RECOMMENDATION TO TAKE POSSESSION OF NAMED SUPPLIES.

Resolved, That it be recommended to the supreme executive council of the State of Pennsylvania, immediately to appoint proper and discreet persons to take into possession any linens, blankets and other woollens, shoes, spirits, and other necessaries for the use of the army, which they may find in any stores or ware-houses in the city of Philadelphia; giving a certificate expressing the quantity and value, and to cause the goods so taken to be conveyed to some secure place to prevent their falling into the hands of the enemy. (VIII Journals of the Continental Congress (Library of Congress), September 14, 1777, p. 741.)

RESOLUTION

WASH

CONFERRING FURTHER POWERS UPON

INGTON.

Whereas, the city of Philadelphia notwithstanding the brave exertions of the American army, may possibly, by the fortune of war, be, for a time, possessed by the enemy's army, which availing itself of the provisions and other necessary supplies now in it, may be enabled to prosecute with vigour the war in which they are now engaged; and whereas it is absolutely essential to the liberties of the United States, that the most effectual and speedy means should be adopted for securing, for the use of the American army, every article which may be necessary for their equipment and subsistence; and whereas, from the near approach of the enemy's army, and by the wicked arts of extortioners, engrossers and others, enemies to the liberties of America, it may be impracticable to collect in time, and by way of regular purchase, a competent supply; and whereas it may be essential to the public welfare, that Congress should adjourn to some place more remote than this city from the scene of action, in order that its deliberations may be conducted without interruption; therefore,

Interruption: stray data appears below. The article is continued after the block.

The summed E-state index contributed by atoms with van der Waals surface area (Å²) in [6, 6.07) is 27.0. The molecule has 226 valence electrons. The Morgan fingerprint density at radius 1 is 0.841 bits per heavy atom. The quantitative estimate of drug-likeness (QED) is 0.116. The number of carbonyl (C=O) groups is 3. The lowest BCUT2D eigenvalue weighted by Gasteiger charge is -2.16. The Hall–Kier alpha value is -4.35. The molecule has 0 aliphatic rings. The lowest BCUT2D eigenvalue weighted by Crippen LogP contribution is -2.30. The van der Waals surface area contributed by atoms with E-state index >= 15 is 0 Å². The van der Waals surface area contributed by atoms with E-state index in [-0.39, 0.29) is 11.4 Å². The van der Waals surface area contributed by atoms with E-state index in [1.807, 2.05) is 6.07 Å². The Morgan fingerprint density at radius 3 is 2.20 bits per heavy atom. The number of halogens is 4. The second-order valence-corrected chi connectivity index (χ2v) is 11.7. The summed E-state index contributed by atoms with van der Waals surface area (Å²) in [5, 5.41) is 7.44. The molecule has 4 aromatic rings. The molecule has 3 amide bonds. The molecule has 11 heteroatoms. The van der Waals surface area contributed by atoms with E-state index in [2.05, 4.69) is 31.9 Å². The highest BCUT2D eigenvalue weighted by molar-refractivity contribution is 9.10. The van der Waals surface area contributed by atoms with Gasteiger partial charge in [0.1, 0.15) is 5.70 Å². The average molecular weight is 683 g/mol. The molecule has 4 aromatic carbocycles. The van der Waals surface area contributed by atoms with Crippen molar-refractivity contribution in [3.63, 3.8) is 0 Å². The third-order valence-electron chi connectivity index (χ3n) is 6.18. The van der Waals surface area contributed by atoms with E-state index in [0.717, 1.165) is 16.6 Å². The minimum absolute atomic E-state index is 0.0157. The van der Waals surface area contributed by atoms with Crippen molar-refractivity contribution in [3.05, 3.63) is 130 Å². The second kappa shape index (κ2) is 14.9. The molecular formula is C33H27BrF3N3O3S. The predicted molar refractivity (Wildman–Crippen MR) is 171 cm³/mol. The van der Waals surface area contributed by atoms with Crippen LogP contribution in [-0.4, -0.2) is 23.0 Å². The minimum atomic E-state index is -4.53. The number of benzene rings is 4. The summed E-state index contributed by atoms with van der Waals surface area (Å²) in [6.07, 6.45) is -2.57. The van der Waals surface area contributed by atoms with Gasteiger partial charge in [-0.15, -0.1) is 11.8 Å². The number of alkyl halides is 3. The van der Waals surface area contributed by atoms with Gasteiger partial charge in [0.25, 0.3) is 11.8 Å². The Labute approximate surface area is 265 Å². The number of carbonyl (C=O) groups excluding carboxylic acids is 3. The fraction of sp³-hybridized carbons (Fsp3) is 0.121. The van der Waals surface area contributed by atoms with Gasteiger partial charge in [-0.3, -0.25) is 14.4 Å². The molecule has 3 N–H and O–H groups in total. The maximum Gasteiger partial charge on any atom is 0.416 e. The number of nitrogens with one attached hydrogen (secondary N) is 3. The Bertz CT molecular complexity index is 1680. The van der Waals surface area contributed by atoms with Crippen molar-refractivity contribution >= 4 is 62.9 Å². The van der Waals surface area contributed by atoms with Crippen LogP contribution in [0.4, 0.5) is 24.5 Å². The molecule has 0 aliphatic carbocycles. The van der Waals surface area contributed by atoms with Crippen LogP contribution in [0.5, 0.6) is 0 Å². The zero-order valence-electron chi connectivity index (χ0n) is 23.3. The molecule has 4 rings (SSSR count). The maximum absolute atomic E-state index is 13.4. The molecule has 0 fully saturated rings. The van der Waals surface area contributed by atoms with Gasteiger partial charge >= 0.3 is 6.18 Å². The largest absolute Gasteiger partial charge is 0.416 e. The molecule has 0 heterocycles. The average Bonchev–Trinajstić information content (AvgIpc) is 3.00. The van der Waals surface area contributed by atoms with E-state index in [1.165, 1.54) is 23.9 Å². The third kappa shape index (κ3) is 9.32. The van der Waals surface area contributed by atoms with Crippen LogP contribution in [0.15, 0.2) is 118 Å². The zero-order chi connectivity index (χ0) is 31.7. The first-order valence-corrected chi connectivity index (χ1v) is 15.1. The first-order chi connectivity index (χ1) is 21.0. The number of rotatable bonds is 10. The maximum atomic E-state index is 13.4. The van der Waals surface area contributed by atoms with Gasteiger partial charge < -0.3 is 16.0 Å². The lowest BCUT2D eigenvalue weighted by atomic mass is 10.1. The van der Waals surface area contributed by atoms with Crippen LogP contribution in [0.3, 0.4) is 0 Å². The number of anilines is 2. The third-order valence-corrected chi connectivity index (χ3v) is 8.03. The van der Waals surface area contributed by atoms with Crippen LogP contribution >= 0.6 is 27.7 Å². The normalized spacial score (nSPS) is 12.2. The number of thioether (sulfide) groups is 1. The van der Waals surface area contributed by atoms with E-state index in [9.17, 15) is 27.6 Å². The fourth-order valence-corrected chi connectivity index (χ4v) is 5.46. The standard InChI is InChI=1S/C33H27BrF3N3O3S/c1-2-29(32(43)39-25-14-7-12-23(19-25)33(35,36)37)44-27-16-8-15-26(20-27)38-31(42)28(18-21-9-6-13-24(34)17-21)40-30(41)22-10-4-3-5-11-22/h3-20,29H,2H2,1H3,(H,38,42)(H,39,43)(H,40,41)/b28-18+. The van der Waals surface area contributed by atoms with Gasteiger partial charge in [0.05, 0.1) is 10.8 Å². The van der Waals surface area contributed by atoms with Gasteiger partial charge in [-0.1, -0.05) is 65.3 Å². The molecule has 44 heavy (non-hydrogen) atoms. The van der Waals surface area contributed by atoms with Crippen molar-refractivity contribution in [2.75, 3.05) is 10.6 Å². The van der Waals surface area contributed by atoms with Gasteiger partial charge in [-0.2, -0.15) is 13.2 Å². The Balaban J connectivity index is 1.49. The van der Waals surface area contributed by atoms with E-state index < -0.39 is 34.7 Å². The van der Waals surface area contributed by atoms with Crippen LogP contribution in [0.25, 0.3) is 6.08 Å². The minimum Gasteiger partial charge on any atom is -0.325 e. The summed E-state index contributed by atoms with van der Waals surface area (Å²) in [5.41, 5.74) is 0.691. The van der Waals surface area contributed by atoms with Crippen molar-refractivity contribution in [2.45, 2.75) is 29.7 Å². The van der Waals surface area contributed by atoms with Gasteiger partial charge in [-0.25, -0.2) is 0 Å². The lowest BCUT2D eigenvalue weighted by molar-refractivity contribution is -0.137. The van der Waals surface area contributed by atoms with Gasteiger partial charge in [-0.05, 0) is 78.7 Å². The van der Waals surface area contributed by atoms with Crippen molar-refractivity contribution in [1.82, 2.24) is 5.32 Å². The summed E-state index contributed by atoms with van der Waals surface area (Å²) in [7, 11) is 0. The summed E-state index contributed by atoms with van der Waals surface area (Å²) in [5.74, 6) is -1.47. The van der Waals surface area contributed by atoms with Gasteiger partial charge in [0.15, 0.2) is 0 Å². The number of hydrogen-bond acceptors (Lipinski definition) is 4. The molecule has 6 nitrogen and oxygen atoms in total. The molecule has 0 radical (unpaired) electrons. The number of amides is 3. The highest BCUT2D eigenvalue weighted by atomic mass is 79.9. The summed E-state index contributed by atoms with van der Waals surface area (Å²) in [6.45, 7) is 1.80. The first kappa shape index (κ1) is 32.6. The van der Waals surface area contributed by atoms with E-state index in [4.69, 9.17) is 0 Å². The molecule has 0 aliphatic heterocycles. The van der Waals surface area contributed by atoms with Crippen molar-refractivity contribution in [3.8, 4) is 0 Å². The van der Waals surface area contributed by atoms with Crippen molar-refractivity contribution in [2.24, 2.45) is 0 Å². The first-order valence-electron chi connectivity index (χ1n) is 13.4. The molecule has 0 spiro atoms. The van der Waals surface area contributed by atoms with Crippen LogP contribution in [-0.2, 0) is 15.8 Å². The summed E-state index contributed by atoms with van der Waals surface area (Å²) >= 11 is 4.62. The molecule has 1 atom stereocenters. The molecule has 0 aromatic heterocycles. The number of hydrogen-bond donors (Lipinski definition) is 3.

Resolved, That General Washington be authorized and directed to suspend all officers who shall misbehave, and to fill up all vacancies in the American army, under the rank of brigadiers, until the pleasure of Congress shall be communicated; to take, wherever he may be, all such provisions and other articles as may be necessary for the comfortable subsistence of the army under his command, paying or giving certificates for the same: to remove and secure, for the benefit of the owners, all goods and effects which may be serviceable to the enemy; provided, that the powers hereby vested shall be exercised only in such parts of these states as may be within the circumference of 70 miles of the head quarters of the American army, and shall continue in force for the space of 60 days, unless sooner revoked by Congress.